A new report out next month from the Journal of Adolescent Health shows a grim picture of how COVID-19 has impacted student mental health. The report entitled “Constant Stress Has Become the New Normal: Stress and Anxiety Inequalities Among U.S. College Students in the Time of COVID-19” included over 700 students participants from 374 colleges across the United States in the research, which began in April 2020 with a majority of the sample size also engaged in a follow-up survey in July. Additionally, the report’s data was broken down based on sexual orientation, race/ethnicity, gender, and income.
The overarching theme of the report reflects growing concern on ways universities must address student mental health as 2021, according to Dr. Alison K. Cohen, instructor at Stanford University’s Department of Epidemiology and Population Health and co-author of the report.
While the full report is not out until February, Diverse Education spoke to the reports co-authors. Here are five takeaways from the report:
- As colleges and universities think about how to manage and mitigate the infectious disease dimensions of COVID-19 among their student populations, they must also consider who is most at risk for increased stress and anxiety during the pandemic.
- Women alongside transgender and gender diverse students, experienced higher stress and anxiety levels compared to men. As Neshat Yazadani, a fourth-year doctoral student who co-authored the report, told Diverse Education, “This kind of combination of experiencing the stress of transitioning to online learning on your own and these added stressors from the home environment like these additional responsibilities made it particularly difficult for women and might have contributed to some of these differences that we found.”
- Those on the LGBTQ+ spectrum faced added mental health stress without adequate access to mental health services, peer support groups, etc. that they would normally have readily available to them in an in-person environment.
- Low-income students experienced higher stress levels compared to those considered high-income, the research found. This, was due to the lasting impacts of the pandemic with household and individual finances being strained in addition to low-income students facing challenges due to lack of internet access, quiet and safe place to study, and additional at-home needs.
- Lastly, in April white students reported higher levels of emotional distress when the participants were first surveyed in April, but by July Black and multiracial students were more heavily impacted due to disproportionate health effects on people of color and the impact of ongoing anti-Black violence in the wake of the death of George Floyd.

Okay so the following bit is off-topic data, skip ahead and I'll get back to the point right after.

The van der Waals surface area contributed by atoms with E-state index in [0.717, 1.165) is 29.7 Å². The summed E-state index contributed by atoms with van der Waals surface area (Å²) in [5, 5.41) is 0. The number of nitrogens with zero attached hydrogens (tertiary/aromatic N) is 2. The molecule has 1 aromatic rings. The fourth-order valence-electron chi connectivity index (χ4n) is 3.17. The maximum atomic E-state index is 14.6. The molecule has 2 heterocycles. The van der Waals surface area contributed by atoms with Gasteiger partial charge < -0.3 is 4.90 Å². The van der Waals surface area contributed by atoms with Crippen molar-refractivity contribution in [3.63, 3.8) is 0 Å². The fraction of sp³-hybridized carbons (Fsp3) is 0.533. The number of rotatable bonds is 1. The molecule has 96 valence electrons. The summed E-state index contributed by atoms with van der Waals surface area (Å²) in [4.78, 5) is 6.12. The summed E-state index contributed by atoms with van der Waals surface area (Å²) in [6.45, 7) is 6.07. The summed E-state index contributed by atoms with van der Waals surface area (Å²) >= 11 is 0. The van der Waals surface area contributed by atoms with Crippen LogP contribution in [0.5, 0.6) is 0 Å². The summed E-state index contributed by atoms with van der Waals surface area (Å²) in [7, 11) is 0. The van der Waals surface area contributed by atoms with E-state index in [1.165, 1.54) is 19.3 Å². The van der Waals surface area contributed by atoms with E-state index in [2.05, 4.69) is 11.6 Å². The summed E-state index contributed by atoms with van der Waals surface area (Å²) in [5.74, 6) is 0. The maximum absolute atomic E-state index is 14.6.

To help universities address student mental health concerns, the report suggests that faculty and staff hold check-ins with their students throughout the semester and foster a sense of community even remotely. As Dr. Lindsay Till Hoyt, an assistant professor of psychology at Fordham University and a co-author of the report told Diverse Education, “Thinking about how socio-political events are affecting students stress and focus at the time,” she said. “Being able to incorporate that into your teaching and how exactly how you treat students as people and not just as markers in your class. But to really make sure that they are being supported at multiple levels at the university.”
As the Spring 2021 semester gets into full swing, universities will have the lessons learned from 2020 to help their students. Institutions can best serve their students during this time with many of the tools outlined above through the use of Symplicity Advocate. University students deserve a campus dedicated to their wellbeing and a simple, user-friendly way to report any issue they fear may threaten their ability to thrive. Advocate’s capabilities lessen some of the stress students might already be facing and enable them to easily voice and manage their concerns through cross-campus collaboration among faculty and staff.
This includes seeing which staff member is working with which student, set up virtual counseling sessions, manage workflow, and provide students with proactive tools to help them cope through this time and into 2021. During a time when many regions of the country are seeing less daylight and colder weather, season affective disorder could be impacting many of your students on top of the stresses of the pandemic. Providing student wellbeing must be a top priority for all higher education institutions to ensure student success during and after the pandemic.